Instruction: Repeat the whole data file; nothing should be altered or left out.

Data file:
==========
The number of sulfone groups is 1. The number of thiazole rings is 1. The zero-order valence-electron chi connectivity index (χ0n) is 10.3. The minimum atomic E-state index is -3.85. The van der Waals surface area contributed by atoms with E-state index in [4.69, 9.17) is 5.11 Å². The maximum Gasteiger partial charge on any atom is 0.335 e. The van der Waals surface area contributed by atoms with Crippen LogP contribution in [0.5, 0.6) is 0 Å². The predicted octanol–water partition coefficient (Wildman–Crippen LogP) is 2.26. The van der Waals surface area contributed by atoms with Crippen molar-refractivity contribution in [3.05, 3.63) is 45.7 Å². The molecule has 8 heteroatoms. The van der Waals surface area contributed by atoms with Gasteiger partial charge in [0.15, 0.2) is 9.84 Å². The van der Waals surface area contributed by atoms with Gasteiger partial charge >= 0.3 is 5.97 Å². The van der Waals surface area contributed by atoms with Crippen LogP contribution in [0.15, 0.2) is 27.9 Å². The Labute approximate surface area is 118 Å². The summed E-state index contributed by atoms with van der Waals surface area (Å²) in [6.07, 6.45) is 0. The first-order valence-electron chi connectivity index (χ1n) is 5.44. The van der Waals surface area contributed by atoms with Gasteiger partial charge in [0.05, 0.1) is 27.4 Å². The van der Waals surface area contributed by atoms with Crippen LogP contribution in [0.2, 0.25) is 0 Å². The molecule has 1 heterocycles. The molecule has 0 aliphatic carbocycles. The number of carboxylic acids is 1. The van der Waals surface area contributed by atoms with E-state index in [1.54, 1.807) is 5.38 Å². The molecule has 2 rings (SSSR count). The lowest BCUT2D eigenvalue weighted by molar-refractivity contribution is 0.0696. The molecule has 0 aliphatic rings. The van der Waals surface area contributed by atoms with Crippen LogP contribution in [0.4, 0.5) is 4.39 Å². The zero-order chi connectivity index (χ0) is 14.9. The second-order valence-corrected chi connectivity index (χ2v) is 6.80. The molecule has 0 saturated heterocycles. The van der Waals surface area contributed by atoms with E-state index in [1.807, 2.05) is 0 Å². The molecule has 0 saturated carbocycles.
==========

The number of sulfone groups is 1. The number of thiazole rings is 1. The zero-order valence-electron chi connectivity index (χ0n) is 10.3. The minimum atomic E-state index is -3.85. The van der Waals surface area contributed by atoms with E-state index in [4.69, 9.17) is 5.11 Å². The maximum Gasteiger partial charge on any atom is 0.335 e. The van der Waals surface area contributed by atoms with Crippen LogP contribution in [0.5, 0.6) is 0 Å². The predicted octanol–water partition coefficient (Wildman–Crippen LogP) is 2.26. The van der Waals surface area contributed by atoms with Crippen molar-refractivity contribution in [3.05, 3.63) is 45.7 Å². The molecule has 8 heteroatoms. The van der Waals surface area contributed by atoms with Gasteiger partial charge in [0.15, 0.2) is 9.84 Å². The van der Waals surface area contributed by atoms with Gasteiger partial charge >= 0.3 is 5.97 Å². The van der Waals surface area contributed by atoms with Crippen LogP contribution in [0.15, 0.2) is 27.9 Å². The Labute approximate surface area is 118 Å². The summed E-state index contributed by atoms with van der Waals surface area (Å²) in [6.07, 6.45) is 0. The first-order valence-electron chi connectivity index (χ1n) is 5.44. The van der Waals surface area contributed by atoms with Gasteiger partial charge in [0.05, 0.1) is 27.4 Å². The van der Waals surface area contributed by atoms with Crippen LogP contribution in [0.2, 0.25) is 0 Å². The molecule has 1 heterocycles. The molecule has 0 aliphatic carbocycles. The number of carboxylic acids is 1. The van der Waals surface area contributed by atoms with E-state index in [1.54, 1.807) is 5.38 Å². The molecule has 2 rings (SSSR count). The lowest BCUT2D eigenvalue weighted by molar-refractivity contribution is 0.0696. The molecule has 0 aliphatic rings. The van der Waals surface area contributed by atoms with Crippen LogP contribution in [0.4, 0.5) is 4.39 Å². The zero-order chi connectivity index (χ0) is 14.9. The second-order valence-corrected chi connectivity index (χ2v) is 6.80. The molecule has 0 saturated heterocycles. The van der Waals surface area contributed by atoms with E-state index in [1.807, 2.05) is 0 Å². The molecule has 0 saturated carbocycles.